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Yes, a Bare Trust agreement could be put in place to accomplish the purchase.

But. A few thoughts:

IMO, this arrangement is fraught with issues…the first of which is that the Bare Trustees will be living in a house purchased by (and paid for by) the corp that beneficially owns the property right from the get-go.

Taxable benefits aside, my first thought would be…are the shareholders, who may also be employees or corporate directors - we have no info on this - and who may, or may not, have other employees - acting qua shareholder, qua director or qua employee (the latter, where a similar option is available to other employees).

I suspect - and without detail it’s hard to opine - that in either of the first two transactions, it would be viewed as abusive and a rather significant reassessment could occur. (They are doing by the back door what they can’t do by the front door.)

Just because they CAN do such a thing doesn’t mean they SHOULD. This would require, at the very least, a pretty thoroughly researched legal opinion taxwise. The intention at the outset is to live there, and to me that is a huge red flag.

And yes, the corp can make a loan to “an employee” to purchase a home - but that has to be offered to all employees of the corp to stay onside, although different conditions can apply by (say) seniority. But if there are no other employees…this is a problem. (I seem to recall either a case or an IT on this somewhere a long time back.)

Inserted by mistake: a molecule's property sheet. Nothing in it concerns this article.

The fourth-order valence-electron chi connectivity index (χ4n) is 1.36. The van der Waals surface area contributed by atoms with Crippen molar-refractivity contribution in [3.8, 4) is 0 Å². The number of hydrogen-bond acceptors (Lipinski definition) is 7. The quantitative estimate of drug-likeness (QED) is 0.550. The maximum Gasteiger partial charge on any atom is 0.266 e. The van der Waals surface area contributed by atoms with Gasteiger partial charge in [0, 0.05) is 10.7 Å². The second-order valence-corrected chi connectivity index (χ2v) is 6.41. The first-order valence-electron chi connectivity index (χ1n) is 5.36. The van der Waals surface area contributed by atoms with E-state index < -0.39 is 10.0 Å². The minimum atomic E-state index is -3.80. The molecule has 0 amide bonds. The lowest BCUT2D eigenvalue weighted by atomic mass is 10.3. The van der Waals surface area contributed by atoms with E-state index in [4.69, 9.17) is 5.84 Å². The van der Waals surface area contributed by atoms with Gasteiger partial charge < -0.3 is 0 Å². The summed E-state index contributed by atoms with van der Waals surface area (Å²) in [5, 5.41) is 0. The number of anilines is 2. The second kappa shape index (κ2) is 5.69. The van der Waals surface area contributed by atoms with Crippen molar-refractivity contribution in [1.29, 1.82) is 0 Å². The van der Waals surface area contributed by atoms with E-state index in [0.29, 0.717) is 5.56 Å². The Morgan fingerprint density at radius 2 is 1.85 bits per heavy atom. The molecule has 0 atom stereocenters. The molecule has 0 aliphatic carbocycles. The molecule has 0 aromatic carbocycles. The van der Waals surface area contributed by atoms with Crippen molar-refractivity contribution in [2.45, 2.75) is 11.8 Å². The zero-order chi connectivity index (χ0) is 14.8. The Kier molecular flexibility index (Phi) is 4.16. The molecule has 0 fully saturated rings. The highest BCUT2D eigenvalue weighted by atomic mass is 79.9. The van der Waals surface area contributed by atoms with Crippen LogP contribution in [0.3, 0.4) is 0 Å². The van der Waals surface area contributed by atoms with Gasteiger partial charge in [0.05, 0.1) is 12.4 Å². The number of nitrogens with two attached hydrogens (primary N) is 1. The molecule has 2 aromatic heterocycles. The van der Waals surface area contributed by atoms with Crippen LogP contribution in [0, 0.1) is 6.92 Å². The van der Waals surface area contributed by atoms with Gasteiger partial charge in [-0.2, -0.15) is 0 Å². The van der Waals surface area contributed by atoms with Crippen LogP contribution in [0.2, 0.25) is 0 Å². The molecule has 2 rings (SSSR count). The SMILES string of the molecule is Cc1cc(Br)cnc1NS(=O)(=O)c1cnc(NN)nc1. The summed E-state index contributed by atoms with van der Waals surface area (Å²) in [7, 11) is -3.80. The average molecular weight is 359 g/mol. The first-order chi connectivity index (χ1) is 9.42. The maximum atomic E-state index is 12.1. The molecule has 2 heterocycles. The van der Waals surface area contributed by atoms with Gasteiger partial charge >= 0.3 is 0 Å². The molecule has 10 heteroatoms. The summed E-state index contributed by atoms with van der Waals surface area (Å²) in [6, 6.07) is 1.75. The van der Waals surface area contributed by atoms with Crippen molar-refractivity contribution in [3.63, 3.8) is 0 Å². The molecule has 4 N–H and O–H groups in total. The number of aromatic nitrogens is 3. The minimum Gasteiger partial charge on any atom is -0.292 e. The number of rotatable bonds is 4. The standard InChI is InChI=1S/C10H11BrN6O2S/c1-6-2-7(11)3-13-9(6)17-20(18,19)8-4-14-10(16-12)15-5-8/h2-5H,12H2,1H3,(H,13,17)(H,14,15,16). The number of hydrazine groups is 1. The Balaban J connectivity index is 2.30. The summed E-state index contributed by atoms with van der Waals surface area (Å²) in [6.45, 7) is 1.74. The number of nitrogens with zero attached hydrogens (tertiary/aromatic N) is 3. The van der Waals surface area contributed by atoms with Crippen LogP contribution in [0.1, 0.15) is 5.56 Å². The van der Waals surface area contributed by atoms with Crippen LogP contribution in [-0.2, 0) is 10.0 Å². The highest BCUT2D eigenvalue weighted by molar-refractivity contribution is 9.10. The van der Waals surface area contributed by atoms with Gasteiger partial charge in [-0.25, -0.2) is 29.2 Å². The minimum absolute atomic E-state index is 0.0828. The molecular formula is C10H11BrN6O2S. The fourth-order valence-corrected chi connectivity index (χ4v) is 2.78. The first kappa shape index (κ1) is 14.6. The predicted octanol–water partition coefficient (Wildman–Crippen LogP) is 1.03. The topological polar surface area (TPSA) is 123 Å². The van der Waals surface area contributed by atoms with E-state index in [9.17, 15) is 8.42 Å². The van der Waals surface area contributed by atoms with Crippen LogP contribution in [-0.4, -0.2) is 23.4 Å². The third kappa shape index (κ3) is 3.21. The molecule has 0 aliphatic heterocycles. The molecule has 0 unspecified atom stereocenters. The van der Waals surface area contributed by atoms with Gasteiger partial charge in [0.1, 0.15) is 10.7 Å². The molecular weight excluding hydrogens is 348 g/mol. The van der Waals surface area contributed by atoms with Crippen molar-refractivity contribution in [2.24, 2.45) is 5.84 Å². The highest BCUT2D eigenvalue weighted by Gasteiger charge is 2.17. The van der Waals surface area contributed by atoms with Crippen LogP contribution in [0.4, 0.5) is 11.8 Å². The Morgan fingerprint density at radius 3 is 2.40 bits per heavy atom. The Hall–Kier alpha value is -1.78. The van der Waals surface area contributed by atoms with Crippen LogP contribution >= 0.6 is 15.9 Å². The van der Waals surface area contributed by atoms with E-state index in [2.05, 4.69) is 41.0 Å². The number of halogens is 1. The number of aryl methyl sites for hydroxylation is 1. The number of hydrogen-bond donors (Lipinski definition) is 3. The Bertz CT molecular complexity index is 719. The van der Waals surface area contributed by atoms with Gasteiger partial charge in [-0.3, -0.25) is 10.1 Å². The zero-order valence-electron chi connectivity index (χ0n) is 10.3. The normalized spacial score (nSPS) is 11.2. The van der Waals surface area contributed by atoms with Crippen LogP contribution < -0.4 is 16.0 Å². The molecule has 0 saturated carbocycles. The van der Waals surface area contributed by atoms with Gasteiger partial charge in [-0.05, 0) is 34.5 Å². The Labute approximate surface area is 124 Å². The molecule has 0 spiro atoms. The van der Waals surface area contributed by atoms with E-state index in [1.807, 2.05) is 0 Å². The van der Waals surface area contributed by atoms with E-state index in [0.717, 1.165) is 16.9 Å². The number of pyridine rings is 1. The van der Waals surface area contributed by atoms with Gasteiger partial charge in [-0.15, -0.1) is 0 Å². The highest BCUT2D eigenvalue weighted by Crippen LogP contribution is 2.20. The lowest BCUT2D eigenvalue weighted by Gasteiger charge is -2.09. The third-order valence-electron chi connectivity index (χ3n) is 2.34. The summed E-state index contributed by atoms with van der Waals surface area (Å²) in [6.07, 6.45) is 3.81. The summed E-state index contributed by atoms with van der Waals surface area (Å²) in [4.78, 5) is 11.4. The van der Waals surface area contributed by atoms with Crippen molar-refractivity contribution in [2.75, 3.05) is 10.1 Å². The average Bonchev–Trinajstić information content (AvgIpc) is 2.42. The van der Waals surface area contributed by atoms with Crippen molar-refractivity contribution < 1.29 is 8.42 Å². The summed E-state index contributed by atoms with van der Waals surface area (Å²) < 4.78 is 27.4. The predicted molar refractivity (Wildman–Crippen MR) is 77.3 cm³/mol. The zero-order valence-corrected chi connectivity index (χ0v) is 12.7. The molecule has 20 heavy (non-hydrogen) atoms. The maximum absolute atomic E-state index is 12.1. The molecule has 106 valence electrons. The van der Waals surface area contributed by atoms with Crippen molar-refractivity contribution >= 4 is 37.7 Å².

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Do we have to be concern with tax issue with the trust? Like attribution, maybe it’s a reversionary trust? Income will have to be distribute out in the same year.

Builder being seller can put any conditions. Yes, after closing property it can be transferred/sold to a corporation. Client wants to save land transfer tax, mortgage penalties and potential capital gain.

Atul, have you dealt with CRA in this situation ever? I know, it is doable but want to understand CRA’s take, if soneone has experience.

Guys,

This is an invetsment proerty. Builder can put up any conditions. Transfer/assignmnet after closing is a easy route but that may trigger potential capital gain, mortgage penlties and land transfer tax.

Beneficial ownership is the only solution, I knew, but just wanted to have views, if someone has done this earlier. I spoke with a tax lawyer who supported this and will draft the agreement.

Yes, sir. I have been asked by CRA to prove the ownership; and once the declaration of trust is submitted – everyone is happy.

Atul

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Once more: there is no problem to a Bare Trust agreement - they are used regularly, have frequently been reviewed by Courts and, if properly constructed, found to be acceptable in the given circumstance. I’ve used them with clients in the past in specific circumstances without issue. Each case is fact-specific.

My concern with this proposed transaction is not the BT. It’s the very specific proposed financial nature of the transaction and the potential consequences to same. Personally, I wouldn’t touch it with the proverbial barge pole. YMMV.